Key Words
empirical damage vulnerability; field reconnaissance observation; Masonry structure (MS); parameter matrix model of mean damage index (MDI); statistical and regression vulnerability model

Address
Si-Qi Li:1)Longjian Road and Bridge Co., Ltd., No. 109, Songshan Road, Harbin City, China 2)School of Transportation Science and Engineering, Harbin Institute of Technology, Harbin City, China 3)School of Civil Engineering, Heilongjiang University, No.74, Xuefu Road, Harbin City, China

Yong-Sheng Chen:Institute of Engineering Mechanics, China Earthquake Administration, No.29, Xuefu Road, Harbin City, China

Hong-Bo Liu:1)School of Civil Engineering, Heilongjiang University, No.74, Xuefu Road, Harbin City, China 2)Key Laboratory of Functional Inorganic Material Chemistry (Heilongjiang University), Ministry of Education

Ke Du:School of Civil Engineering, Heilongjiang University, No.74, Xuefu Road, Harbin City, China

Bo Chi:Longjian Road and Bridge Co., Ltd., No. 109, Songshan Road, Harbin City, China

Abstract
A novel hybrid extreme machine learning-multiverse optimizer (ELM-MVO) framework is proposed to predict the liquefaction phenomenon in seismically excited tunnel lining inside the sand lens. The MVO is applied to optimize the input weights and biases of the ELM algorithm to improve its efficiency. The tunnel located inside the liquefied sand lens is also evaluated under various near- and far-field earthquakes. The results demonstrate the superiority of the proposed method to predict the liquefaction event against the conventional extreme machine learning (ELM) and artificial neural network (ANN) algorithms. The outcomes also indicate that the possibility of liquefaction in sand lenses under far-field seismic excitations is much less than the near-field excitations, even with a small magnitude. Hence, tunnels designed in geographical areas where seismic excitations are more likely to be generated in the near area should be specially prepared. The sand lens around the tunnel also has larger settlements due to liquefaction.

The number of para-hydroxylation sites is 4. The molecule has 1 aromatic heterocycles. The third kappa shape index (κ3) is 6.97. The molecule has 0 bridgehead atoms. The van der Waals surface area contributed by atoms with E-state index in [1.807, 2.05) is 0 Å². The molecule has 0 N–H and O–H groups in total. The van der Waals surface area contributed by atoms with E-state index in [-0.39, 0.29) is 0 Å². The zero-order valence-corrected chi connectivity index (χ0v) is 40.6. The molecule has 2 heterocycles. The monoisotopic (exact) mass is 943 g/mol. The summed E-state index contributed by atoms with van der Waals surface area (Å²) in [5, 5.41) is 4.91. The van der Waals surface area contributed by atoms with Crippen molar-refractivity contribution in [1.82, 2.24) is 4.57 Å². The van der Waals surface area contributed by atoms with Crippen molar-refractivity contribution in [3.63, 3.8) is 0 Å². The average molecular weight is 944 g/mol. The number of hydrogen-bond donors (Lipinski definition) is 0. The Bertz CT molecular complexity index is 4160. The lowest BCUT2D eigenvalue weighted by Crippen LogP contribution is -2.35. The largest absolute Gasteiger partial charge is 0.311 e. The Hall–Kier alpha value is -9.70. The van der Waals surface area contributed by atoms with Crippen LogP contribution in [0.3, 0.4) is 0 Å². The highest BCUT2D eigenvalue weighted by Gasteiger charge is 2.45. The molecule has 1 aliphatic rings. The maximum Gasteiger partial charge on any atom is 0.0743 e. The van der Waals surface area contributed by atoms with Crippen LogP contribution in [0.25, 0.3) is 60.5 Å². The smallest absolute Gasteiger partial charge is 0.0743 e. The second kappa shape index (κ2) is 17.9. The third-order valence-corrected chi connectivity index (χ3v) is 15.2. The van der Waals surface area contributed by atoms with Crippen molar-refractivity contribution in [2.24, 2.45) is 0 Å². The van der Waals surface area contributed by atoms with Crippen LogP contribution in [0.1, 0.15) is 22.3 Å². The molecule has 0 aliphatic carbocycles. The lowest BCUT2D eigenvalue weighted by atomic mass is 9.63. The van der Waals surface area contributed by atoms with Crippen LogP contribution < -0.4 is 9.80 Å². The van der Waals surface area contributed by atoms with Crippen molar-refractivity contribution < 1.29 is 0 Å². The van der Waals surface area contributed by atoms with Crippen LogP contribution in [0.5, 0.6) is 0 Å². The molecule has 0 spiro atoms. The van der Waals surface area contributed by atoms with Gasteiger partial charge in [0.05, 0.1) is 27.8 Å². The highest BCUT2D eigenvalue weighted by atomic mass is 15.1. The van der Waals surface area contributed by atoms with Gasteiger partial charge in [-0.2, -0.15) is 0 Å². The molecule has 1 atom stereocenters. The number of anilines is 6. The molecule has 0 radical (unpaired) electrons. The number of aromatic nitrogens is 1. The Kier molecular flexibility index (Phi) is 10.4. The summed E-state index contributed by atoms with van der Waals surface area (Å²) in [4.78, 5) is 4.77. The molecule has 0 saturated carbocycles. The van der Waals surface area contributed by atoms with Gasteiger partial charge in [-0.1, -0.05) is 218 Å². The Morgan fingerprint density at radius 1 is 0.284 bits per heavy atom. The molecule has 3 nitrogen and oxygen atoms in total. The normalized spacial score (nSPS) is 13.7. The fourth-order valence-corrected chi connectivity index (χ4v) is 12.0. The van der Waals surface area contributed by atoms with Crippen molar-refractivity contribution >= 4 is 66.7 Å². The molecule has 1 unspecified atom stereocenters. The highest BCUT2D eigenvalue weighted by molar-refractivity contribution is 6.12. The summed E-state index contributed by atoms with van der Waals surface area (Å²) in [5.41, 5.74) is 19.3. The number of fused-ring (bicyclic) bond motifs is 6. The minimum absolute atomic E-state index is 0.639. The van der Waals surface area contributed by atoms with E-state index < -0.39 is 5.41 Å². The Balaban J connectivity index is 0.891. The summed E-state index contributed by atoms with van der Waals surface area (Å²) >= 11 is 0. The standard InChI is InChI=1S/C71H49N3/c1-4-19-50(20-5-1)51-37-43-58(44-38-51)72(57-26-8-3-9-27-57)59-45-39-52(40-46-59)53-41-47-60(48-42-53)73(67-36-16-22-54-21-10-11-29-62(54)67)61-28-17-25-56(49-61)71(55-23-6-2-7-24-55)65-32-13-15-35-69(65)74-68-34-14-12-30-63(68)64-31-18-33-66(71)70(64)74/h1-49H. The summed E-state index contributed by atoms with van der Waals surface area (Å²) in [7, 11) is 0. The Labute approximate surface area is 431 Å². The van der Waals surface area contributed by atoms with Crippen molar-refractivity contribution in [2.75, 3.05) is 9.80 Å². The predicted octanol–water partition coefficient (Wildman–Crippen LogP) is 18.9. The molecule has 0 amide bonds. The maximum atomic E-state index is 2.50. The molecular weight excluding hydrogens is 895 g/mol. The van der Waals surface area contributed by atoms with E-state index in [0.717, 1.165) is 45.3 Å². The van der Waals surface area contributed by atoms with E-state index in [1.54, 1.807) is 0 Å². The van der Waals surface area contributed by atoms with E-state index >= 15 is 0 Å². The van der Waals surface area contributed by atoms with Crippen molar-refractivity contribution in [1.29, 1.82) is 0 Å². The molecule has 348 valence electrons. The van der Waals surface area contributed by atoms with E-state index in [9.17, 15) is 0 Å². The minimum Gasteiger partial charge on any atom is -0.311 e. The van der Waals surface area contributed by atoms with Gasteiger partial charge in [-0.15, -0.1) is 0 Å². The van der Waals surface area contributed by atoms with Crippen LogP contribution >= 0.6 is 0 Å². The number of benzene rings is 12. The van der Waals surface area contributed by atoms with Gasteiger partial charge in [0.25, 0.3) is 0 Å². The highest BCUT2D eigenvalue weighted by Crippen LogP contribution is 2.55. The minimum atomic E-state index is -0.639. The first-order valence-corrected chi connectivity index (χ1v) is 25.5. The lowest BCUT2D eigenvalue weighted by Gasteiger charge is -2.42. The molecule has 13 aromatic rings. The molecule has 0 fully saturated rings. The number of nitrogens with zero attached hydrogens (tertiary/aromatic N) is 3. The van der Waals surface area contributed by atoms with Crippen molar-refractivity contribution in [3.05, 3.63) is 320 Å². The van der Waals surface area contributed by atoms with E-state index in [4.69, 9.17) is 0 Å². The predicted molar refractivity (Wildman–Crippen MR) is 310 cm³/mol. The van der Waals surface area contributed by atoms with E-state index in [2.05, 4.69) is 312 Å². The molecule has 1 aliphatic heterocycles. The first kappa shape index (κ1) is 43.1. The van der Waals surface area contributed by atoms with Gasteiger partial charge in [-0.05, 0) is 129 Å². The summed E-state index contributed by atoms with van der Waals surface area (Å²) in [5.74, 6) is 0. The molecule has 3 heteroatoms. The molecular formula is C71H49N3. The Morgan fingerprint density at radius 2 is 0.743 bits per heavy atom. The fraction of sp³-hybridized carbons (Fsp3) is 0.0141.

Key Words
Extreme Machine Learning (ELM); Multi-Verse Optimizer (MVO); sand lens; tunnel; liquefaction; near and far-field earthquake

Address
Payam Shafiei, Mohammad Azadi and Mehran Seyed Razzaghi:Department of Civil Engineering, Qazvin Branch, Islamic Azad University, Qazvin, Iran

Abstract